Community leader sells own car so he wouldn't have to cancel Thanksgiving food giveaway

There are an estimated 38 million Americans suffering from food insecurity, including some 12 million children. 

It’s why holiday food handout events are so important. That includes "Unity in the Community" in Peppertree Park in Tustin where there is music in the air. Children are playing. Families are eating a 3-course Thanksgiving meal. 

Among them are Jamie Grace and her family. With each bite there are memories and some are not that good.

As Grace reflects she says, "We used to push a shopping cart around."

But, there was often no food in that cart. 

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She continues, "My husband and I used to be homeless and we didn’t have a kitchen or anywhere to cook food or even yet have a holiday meal." 

As she sat in the park with her family and several dozen others chewing down on turkey, yams, stuffing, pies and more, she explained there were days she didn’t know where her next meal was coming from.

Sometimes it came from the trash!

Tyron Jackson heads up the project he calls Operation Warm Wishes

He says, "I know people that haven’t eaten in days. I know families that this is their first home-cooked meal in days."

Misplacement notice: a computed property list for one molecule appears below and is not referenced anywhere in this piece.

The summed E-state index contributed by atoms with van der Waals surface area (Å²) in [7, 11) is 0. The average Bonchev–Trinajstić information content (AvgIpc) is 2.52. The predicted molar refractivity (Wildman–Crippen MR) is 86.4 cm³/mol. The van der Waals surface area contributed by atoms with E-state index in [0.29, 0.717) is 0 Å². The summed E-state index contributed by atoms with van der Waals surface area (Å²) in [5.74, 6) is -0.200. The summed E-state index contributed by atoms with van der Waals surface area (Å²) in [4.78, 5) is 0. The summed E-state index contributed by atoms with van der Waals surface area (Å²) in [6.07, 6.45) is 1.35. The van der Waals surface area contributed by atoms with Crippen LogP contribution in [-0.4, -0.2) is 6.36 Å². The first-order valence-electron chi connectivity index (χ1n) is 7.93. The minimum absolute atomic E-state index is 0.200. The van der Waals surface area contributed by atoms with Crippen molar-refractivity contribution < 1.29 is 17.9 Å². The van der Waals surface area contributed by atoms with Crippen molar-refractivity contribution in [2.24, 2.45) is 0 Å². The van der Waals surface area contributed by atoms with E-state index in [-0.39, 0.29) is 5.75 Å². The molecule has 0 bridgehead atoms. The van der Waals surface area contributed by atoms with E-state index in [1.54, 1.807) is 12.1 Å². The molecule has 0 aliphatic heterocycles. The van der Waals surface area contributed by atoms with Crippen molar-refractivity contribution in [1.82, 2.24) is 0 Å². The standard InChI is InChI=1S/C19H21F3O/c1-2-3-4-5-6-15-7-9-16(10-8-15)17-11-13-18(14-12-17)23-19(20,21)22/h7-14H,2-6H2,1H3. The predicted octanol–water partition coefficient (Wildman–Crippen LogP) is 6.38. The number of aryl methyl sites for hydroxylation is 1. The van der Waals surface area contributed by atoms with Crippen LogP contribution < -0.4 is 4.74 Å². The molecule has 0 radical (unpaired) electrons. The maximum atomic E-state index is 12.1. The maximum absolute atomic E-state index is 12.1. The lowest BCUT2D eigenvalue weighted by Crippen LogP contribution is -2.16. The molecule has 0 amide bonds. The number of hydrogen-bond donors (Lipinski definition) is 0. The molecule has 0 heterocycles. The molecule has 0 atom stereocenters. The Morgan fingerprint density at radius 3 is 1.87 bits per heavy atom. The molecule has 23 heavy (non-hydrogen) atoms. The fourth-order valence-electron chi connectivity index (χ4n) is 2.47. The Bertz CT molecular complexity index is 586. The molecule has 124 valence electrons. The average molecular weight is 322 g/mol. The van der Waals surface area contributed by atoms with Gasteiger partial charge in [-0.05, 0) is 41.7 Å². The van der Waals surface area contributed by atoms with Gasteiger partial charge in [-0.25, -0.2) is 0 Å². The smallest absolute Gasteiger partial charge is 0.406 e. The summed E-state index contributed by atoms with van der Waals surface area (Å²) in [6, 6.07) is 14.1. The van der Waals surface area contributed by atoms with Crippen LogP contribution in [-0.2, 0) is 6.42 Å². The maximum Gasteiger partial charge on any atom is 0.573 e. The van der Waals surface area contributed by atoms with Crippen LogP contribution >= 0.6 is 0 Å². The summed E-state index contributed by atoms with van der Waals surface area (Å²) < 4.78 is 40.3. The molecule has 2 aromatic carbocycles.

Jackson knows what these families have been going through because he too has been there.

He explains, "In my youth, I was homeless a couple of years."

Now 39, he’s proud of his work to help the unhoused and needy and he never forgets trying to survive as a teen through his family’s tough times; a family of 5 kids, mom and stepdad. 

He says the family lived in a couple of motels. 

"Can you imagine," he says. "Seven of us living in a motel room and having to sleep on the floor. There were times when we had lots of food at home. There were times we had nothing. We had to scrape up pennies and quarters and do those things in order to make ends meet."

Throughout the year, he helps others with programs from his nonprofit. 

It’s why he started Operation Warm Wishes 14 years ago this week and why people like Jamie Grace and family mean so much to him. 

When we asked why he tries to help young people, Jackson says, "We understand when there’s no food at home. When there’s no groceries at home the kids will go do negative things and we’re all about prevention."

As people left, they left with a gift, which included bags of food designed to last a few more days.

Meanwhile, Jamie Grace’s daughter Riley is 3-years-old. When you ask her what is Thanksgiving. She answers, "Eating!" 

As for Jackson, he made a sizeable personal sacrifice this year for his event. He sold his personal car a 2011 BMW. He didn’t get enough donations this year, likely due to the community's financial fallout from the pandemic. 

To supplement the cost and not have to cancel the event, he sold the car and is using the nonprofit’s van to drive around.

Donations can be made at or Venmo @OperationWarmWishes.

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